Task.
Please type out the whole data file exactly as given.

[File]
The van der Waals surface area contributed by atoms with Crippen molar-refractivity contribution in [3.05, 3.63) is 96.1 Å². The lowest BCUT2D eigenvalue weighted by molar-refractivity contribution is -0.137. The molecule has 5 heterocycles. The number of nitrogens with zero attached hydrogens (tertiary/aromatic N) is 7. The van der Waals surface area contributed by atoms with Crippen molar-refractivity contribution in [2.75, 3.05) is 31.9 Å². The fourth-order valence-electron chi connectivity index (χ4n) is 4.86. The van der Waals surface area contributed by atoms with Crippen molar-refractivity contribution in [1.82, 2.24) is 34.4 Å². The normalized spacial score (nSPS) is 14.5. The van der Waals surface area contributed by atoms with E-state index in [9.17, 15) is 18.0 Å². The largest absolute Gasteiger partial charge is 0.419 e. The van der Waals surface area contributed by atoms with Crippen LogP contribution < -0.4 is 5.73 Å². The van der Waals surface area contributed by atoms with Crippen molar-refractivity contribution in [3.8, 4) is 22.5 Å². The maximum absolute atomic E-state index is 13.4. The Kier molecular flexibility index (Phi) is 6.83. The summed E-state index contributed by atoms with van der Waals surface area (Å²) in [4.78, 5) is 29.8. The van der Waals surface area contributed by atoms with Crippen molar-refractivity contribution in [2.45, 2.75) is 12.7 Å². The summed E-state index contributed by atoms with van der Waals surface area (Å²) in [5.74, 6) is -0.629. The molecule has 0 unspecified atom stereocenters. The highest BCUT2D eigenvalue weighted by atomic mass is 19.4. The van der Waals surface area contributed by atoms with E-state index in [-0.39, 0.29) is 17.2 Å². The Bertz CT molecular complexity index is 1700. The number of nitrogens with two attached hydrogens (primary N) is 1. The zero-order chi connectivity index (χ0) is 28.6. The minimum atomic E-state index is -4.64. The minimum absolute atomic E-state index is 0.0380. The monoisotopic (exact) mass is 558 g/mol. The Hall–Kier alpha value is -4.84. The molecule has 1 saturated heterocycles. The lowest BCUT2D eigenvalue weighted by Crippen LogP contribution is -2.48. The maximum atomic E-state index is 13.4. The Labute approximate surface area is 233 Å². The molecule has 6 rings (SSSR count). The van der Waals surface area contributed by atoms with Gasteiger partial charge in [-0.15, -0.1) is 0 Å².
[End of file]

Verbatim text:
The van der Waals surface area contributed by atoms with Crippen molar-refractivity contribution in [3.05, 3.63) is 96.1 Å². The lowest BCUT2D eigenvalue weighted by molar-refractivity contribution is -0.137. The molecule has 5 heterocycles. The number of nitrogens with zero attached hydrogens (tertiary/aromatic N) is 7. The van der Waals surface area contributed by atoms with Crippen molar-refractivity contribution in [2.75, 3.05) is 31.9 Å². The fourth-order valence-electron chi connectivity index (χ4n) is 4.86. The van der Waals surface area contributed by atoms with Crippen molar-refractivity contribution in [1.82, 2.24) is 34.4 Å². The normalized spacial score (nSPS) is 14.5. The van der Waals surface area contributed by atoms with E-state index in [9.17, 15) is 18.0 Å². The largest absolute Gasteiger partial charge is 0.419 e. The van der Waals surface area contributed by atoms with Crippen LogP contribution < -0.4 is 5.73 Å². The van der Waals surface area contributed by atoms with Crippen molar-refractivity contribution in [3.8, 4) is 22.5 Å². The maximum absolute atomic E-state index is 13.4. The Kier molecular flexibility index (Phi) is 6.83. The summed E-state index contributed by atoms with van der Waals surface area (Å²) in [4.78, 5) is 29.8. The van der Waals surface area contributed by atoms with Crippen molar-refractivity contribution in [2.45, 2.75) is 12.7 Å². The summed E-state index contributed by atoms with van der Waals surface area (Å²) in [5.74, 6) is -0.629. The molecule has 0 unspecified atom stereocenters. The highest BCUT2D eigenvalue weighted by atomic mass is 19.4. The van der Waals surface area contributed by atoms with E-state index in [-0.39, 0.29) is 17.2 Å². The Bertz CT molecular complexity index is 1700. The number of nitrogens with two attached hydrogens (primary N) is 1. The zero-order chi connectivity index (χ0) is 28.6. The minimum atomic E-state index is -4.64. The minimum absolute atomic E-state index is 0.0380. The monoisotopic (exact) mass is 558 g/mol. The Hall–Kier alpha value is -4.84. The molecule has 1 saturated heterocycles. The lowest BCUT2D eigenvalue weighted by Crippen LogP contribution is -2.48. The maximum atomic E-state index is 13.4. The Labute approximate surface area is 233 Å². The molecule has 6 rings (SSSR count). The van der Waals surface area contributed by atoms with Gasteiger partial charge in [-0.15, -0.1) is 0 Å².